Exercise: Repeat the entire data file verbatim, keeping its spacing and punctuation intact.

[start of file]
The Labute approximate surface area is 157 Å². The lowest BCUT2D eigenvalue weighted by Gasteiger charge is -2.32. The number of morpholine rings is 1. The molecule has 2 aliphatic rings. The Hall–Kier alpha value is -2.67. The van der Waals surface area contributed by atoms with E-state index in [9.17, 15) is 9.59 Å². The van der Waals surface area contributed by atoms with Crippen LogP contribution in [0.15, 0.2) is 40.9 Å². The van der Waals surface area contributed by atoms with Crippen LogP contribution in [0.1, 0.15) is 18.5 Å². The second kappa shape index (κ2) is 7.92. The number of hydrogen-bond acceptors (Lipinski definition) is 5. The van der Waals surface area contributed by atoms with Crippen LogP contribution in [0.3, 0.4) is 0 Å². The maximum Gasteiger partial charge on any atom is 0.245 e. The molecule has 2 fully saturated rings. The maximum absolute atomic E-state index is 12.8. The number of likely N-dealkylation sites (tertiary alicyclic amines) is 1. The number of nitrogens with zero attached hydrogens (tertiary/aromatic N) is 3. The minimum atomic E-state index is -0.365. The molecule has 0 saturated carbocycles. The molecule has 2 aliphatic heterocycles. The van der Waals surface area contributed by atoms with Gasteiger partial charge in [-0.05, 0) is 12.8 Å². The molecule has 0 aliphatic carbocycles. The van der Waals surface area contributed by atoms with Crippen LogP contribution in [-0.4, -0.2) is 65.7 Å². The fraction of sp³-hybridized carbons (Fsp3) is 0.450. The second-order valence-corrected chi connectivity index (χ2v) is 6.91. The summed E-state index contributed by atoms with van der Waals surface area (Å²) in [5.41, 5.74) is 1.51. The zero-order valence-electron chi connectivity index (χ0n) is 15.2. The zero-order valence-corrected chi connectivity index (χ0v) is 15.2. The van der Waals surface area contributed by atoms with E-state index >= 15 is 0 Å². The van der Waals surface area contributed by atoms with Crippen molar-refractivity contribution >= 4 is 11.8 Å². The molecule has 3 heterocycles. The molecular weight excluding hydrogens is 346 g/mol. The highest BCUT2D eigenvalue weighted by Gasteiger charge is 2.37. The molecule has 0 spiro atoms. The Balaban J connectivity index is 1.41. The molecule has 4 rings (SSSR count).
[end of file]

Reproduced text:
The Labute approximate surface area is 157 Å². The lowest BCUT2D eigenvalue weighted by Gasteiger charge is -2.32. The number of morpholine rings is 1. The molecule has 2 aliphatic rings. The Hall–Kier alpha value is -2.67. The van der Waals surface area contributed by atoms with E-state index in [9.17, 15) is 9.59 Å². The van der Waals surface area contributed by atoms with Crippen LogP contribution in [0.15, 0.2) is 40.9 Å². The van der Waals surface area contributed by atoms with Crippen LogP contribution in [0.1, 0.15) is 18.5 Å². The second kappa shape index (κ2) is 7.92. The number of hydrogen-bond acceptors (Lipinski definition) is 5. The van der Waals surface area contributed by atoms with Crippen LogP contribution in [0.3, 0.4) is 0 Å². The maximum Gasteiger partial charge on any atom is 0.245 e. The molecule has 2 fully saturated rings. The maximum absolute atomic E-state index is 12.8. The number of likely N-dealkylation sites (tertiary alicyclic amines) is 1. The number of nitrogens with zero attached hydrogens (tertiary/aromatic N) is 3. The minimum atomic E-state index is -0.365. The molecule has 0 saturated carbocycles. The molecule has 2 aliphatic heterocycles. The van der Waals surface area contributed by atoms with Gasteiger partial charge in [-0.05, 0) is 12.8 Å². The molecule has 0 aliphatic carbocycles. The van der Waals surface area contributed by atoms with Crippen LogP contribution in [-0.4, -0.2) is 65.7 Å². The fraction of sp³-hybridized carbons (Fsp3) is 0.450. The second-order valence-corrected chi connectivity index (χ2v) is 6.91. The summed E-state index contributed by atoms with van der Waals surface area (Å²) in [5.41, 5.74) is 1.51. The zero-order valence-electron chi connectivity index (χ0n) is 15.2. The zero-order valence-corrected chi connectivity index (χ0v) is 15.2. The van der Waals surface area contributed by atoms with E-state index >= 15 is 0 Å². The van der Waals surface area contributed by atoms with Crippen molar-refractivity contribution >= 4 is 11.8 Å². The molecule has 3 heterocycles. The molecular weight excluding hydrogens is 346 g/mol. The highest BCUT2D eigenvalue weighted by Gasteiger charge is 2.37. The molecule has 0 spiro atoms. The Balaban J connectivity index is 1.41. The molecule has 4 rings (SSSR count).